Coding Horror

programming and human factors

Flickr Hacks

There's so much buzz around Flickr right now it's practically deafening. Or maybe I should say blinding, because Flickr is a collaborative photo sharing service. I was perplexed why Yet Another Photo Sharing Website was so hot until I started browsing the myriad hacks and tools available for this site. Flickr has a web API, and there's a .NET wrapper around that API available at Flickr.NET. It's truly astonishing; a case study in what having an open API and community-driven content can do for your business. Here are some of the cooler Flickr hacks (warning-- heavy use of Flash ahead)

  • Flickr color picker. Shows all pictures for any given color you click in the color wheel. Quite mesmerizing.
  • Flickr postcard browser. Photos are "tagged" in Flickr with various descriptive words by the users. This is a quick way to browse around a specific tag.
  • Flickr related tag browser. This is like the postcard browser, but it also shows related tags that are frequently associated with whatever tag you're browsing in a ring around the pictures. Fantastic for browsing around and getting a sense of what tags are in use.
  • FlickrGraph. Flickr also contains social networks-- users who mark each other's photos as "favorites". This tool lets you map out the relationships between users in graphical form.
  • Flickr Replacer. A neat bookmarklet that takes any highlighted word on the web page and replaces it with an image representing that word (via tags, of course). Perfect for getting your rebus on.
  • Spell with Flickr. Spells a word of your choice using Flickr images representing each of the letters.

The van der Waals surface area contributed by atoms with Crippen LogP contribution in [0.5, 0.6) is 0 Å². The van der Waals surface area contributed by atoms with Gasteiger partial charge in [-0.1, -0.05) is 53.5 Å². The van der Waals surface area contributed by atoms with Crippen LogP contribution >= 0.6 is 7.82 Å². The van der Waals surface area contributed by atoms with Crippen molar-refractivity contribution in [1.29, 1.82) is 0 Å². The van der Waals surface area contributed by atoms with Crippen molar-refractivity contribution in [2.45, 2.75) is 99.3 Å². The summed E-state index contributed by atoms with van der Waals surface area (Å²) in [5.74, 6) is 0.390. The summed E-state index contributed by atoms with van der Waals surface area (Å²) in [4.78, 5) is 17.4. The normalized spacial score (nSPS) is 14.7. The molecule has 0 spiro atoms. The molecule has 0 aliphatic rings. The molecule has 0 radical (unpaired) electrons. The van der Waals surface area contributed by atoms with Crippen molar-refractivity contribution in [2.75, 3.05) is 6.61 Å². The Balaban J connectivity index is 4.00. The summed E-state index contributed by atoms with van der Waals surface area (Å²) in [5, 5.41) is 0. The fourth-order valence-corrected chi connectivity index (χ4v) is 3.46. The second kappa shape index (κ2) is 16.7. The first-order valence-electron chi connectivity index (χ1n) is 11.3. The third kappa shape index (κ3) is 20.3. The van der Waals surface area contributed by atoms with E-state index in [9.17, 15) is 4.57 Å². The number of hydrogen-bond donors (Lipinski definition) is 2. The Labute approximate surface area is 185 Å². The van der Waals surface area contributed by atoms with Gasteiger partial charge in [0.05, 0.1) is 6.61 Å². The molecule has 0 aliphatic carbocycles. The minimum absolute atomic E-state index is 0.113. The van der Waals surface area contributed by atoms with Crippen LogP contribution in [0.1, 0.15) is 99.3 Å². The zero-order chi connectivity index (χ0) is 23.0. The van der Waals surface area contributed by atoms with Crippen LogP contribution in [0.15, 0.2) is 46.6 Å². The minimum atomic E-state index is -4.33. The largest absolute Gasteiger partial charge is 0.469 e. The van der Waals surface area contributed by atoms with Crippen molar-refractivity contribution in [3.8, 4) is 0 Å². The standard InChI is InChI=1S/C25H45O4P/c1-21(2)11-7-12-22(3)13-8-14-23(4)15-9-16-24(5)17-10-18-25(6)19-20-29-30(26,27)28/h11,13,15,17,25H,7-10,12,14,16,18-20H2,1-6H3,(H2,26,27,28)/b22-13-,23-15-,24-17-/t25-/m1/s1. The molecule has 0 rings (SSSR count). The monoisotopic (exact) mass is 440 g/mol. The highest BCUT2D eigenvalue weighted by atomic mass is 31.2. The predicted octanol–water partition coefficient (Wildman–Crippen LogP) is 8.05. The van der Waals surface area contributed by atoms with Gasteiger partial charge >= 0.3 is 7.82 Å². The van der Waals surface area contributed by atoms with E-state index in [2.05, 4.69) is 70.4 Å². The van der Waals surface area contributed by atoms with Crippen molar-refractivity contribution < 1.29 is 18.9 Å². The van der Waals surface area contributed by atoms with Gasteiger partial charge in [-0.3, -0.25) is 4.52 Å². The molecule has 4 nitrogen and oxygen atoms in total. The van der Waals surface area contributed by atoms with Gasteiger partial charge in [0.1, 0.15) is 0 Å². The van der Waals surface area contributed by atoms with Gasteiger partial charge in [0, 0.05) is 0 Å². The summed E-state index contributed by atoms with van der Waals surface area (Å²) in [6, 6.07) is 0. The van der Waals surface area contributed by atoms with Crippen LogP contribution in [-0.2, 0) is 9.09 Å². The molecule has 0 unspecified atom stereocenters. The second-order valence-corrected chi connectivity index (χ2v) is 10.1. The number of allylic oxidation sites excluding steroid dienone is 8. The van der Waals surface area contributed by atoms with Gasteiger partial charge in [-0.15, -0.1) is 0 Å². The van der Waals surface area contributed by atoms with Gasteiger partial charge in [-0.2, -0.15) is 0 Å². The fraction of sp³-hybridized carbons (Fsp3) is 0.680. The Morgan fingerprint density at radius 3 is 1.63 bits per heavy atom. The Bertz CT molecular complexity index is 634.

As you can see from the above sampling, Flickr is all about tags. There's a neat page on Flickr that shows the most popular tags at any given moment.

Amateur photographers take far better pictures, on the whole, than I could have ever possibly imagined. After seeing this, who needs professional photographers? Still, there's a big gap between the good and great pictures. My biggest frustration with flickr is that there's no rating system for the pictures. You can only browse pictures by user, or by keyword. I have a hard time coming up with tag keywords (frogs? dogs? clouds? graffiti?), and I don't really know any Flickr users. I'd rather just subscribe to some feed of highly rated pictures. Sort of an AmIHOTorNOT for photos, but hopefully without the prurience and desperation.

This is, of course, only the tip of the iceberg. There's an exhaustive list of all the Flickr hacks at The Great Flickr Tools Collection.

Written by Jeff Atwood

Indoor enthusiast. Co-founder of Stack Overflow and Discourse. Disclaimer: I have no idea what I'm talking about. Find me here: